Public Wi-Fi is growing in South Africa, despite radically different implementation strategies.
In Cape Town, policy is aimed at ensuring that the city owns the infrastructure while in Tshwane, the speed of roll-out is dependent on a “rental agreement”.
Here is the City of Cape Town’s Wi-Fi programme by the numbers:
– 206 hotspots
– 100MB free data allocation
– 30Mbps connection speed per user
– 608 000 unique users registered
– R10m annual budget
In Cape Town, officials have highlighted the need to own the deployment infrastructure.
“It is clear that the city’s chosen approach to enabling access to telecommunications services and the internet is financially sustainable for the long term and is not dependent on the survival of private sector organisations,” councillor Xanthea Limberg said in a statement.
The City of Tshwane’s Wi-Fi programme by the numbers:
– 780 hotspots
– 500MB free data allocation
– 15Mbps average connection speed
– 1.6 million users, 80 000 devices per day
– R180m annual budget
Tshwane has partnered with non-governmental organisation Project Isizwe to deploy its Wi-Fi programme.
“Not only does Tshwane offer free Wi-Fi, but it also provides local uncapped video on demand: Wi-Fi TV – local news stories produced by local journalists,” Alan Knott-Craig jnr head of Project Isizwe told Fin24.
Mobile networks in South Africa are constrained in the rollout of high speed networks by the lack of appropriate spectrum.
Wi-Fi, which operates in an unlicensed spectrum, has emerged as a convenient stop-gap for mobile broadband connectivity.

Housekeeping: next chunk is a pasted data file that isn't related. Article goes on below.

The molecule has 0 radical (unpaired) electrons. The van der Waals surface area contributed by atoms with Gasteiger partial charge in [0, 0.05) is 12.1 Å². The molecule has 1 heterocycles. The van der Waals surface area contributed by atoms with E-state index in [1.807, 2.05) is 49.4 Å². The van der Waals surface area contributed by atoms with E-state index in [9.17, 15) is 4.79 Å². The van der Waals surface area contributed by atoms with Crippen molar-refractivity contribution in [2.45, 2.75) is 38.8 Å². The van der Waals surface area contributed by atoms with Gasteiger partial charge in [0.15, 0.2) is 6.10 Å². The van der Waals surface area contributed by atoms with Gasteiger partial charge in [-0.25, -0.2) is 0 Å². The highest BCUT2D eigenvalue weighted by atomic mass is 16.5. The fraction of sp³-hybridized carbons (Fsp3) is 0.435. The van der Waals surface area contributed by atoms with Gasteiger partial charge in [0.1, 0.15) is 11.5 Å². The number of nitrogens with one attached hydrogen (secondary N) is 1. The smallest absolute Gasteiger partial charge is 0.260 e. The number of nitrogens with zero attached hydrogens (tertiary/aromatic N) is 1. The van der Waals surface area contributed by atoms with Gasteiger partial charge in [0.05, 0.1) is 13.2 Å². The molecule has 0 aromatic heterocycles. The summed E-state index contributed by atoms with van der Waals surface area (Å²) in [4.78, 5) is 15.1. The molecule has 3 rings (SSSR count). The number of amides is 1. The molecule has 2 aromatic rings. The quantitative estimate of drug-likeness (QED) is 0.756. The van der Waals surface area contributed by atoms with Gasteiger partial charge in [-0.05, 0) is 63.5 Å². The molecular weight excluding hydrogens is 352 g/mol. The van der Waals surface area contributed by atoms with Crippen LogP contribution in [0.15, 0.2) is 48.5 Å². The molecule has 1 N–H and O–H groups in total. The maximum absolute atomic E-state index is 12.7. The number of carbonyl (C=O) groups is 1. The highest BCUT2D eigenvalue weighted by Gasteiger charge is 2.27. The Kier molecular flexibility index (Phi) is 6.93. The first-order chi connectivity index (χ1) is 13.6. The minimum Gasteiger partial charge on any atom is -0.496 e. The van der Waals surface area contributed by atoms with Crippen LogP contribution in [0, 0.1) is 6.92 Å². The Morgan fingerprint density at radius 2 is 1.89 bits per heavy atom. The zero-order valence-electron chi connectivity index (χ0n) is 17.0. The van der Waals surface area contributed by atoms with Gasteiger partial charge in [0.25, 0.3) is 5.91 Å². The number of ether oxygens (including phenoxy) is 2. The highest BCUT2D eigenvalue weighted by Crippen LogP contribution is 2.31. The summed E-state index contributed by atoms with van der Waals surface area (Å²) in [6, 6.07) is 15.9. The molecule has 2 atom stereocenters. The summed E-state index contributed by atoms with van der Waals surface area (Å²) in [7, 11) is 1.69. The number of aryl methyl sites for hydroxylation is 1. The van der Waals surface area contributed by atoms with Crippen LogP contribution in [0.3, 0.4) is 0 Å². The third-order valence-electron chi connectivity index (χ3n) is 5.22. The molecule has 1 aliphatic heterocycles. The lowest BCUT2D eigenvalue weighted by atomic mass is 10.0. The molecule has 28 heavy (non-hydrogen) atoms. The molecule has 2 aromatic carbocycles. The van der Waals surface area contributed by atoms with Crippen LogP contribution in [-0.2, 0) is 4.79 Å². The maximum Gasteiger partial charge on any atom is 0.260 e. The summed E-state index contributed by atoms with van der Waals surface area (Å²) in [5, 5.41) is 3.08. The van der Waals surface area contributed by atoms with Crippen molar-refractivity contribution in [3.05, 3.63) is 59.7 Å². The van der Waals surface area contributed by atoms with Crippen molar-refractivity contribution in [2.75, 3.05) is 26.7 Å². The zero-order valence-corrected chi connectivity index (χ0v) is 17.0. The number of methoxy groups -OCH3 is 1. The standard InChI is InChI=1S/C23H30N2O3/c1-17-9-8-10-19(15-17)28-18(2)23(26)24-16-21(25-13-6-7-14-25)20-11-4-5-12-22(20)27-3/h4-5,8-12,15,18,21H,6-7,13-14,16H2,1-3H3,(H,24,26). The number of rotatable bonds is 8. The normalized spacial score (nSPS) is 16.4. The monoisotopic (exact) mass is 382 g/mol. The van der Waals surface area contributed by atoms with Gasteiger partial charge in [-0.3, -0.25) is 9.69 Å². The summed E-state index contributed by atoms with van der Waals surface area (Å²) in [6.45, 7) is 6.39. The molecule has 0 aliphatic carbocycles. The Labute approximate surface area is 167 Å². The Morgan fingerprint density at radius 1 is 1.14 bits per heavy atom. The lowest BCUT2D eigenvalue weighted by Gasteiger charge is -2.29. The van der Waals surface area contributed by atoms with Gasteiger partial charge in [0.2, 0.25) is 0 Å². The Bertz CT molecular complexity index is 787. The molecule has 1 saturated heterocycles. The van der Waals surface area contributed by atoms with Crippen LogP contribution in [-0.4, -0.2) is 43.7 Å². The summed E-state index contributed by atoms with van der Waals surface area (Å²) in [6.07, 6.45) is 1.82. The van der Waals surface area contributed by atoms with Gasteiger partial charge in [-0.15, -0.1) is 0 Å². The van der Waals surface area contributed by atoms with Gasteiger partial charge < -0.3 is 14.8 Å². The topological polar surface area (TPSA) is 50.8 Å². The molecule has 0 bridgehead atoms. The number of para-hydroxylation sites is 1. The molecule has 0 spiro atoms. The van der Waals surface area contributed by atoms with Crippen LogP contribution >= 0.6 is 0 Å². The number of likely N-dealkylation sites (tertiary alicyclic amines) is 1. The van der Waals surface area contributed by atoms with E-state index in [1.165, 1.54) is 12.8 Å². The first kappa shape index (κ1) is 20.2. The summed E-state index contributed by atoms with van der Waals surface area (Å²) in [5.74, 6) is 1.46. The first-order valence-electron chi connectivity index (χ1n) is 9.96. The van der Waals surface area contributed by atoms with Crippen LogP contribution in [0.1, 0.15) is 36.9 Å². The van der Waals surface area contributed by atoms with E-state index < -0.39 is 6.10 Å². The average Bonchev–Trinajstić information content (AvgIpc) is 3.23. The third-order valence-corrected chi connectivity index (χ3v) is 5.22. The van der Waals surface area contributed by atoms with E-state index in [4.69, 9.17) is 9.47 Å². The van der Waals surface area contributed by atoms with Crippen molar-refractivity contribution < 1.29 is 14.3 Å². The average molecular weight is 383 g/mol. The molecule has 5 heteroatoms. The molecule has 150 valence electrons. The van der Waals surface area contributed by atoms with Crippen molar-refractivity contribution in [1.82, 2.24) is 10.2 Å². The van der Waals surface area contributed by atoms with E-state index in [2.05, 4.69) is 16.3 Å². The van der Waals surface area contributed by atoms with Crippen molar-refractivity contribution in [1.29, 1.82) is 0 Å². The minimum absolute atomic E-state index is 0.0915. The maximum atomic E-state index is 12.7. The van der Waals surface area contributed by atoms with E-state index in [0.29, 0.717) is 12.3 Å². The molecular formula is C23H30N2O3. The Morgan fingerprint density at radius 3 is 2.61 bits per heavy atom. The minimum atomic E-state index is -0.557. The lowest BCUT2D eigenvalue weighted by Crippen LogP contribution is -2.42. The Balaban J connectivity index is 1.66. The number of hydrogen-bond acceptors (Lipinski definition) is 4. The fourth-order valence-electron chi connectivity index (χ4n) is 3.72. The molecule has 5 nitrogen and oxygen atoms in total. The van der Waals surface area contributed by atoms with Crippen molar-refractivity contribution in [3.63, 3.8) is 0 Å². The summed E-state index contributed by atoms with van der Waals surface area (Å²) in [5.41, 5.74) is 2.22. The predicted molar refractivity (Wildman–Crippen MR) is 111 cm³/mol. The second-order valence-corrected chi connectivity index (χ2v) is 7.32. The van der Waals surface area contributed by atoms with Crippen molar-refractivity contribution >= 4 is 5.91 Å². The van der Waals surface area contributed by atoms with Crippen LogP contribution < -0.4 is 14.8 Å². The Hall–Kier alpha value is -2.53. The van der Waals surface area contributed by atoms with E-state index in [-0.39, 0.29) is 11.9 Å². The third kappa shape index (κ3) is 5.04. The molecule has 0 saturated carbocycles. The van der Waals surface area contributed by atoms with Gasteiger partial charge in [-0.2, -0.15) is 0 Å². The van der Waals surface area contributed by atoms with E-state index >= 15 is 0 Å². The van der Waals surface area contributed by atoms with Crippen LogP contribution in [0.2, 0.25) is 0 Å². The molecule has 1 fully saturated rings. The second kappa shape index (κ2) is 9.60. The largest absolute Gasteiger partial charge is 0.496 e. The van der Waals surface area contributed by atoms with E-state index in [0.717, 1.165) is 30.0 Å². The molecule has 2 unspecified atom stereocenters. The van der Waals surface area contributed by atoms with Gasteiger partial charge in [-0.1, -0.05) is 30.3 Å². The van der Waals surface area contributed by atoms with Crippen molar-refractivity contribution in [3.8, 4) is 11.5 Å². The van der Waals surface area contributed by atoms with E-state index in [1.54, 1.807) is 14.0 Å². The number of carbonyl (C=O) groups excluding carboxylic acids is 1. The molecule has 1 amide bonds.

“Wi-Fi is a transformative technology that makes life convenient for some, but it is also the only affordable, high-performance broadband access technology for many South Africans,” said the Wireless Access Providers Association.
“The association, representing over 220 operators of Wi-Fi networks and technology companies, calls for government in SA to officially recognise Wi-Fi technology as ‘the third pillar’ of a national broadband strategy, as articulated in the National Broadband Policy,” Wapa added.
SA has a self-imposed deadline of 2020 for universal mobile broadband access and Wi-Fi is often used to facilitate internet connectivity at lower cost than comparable mobile networks.
“The more important application in a national context is the so-called ‘point to point’ or ‘point to multipoint’ Wi-Fi, as a low cost, reliable and high-performance last-mile or backhaul link. This is what most Wapa members use it for, to connect a home, school or small business to a base station located on a high-site over many kilometres,” said Wapa chair Tim Genders.
Tshwane and Cape Town may be the current leaders in the race to deploy Wi-Fi but the Ekurhuleni Metropolitan Municipality in 2015 launched an ambitious programme to connect 695 buildings.
Project Isizwe has also been given the mandate to replicate its Tshwane model in Port Elizabeth, Johannesburg and Mangaung.
“At the end of the day, it doesn’t matter to us who deploys free Wi-Fi, it only matters that it happens. The future of our country depends on unfettered and equal access to information,” said Knott-Craig.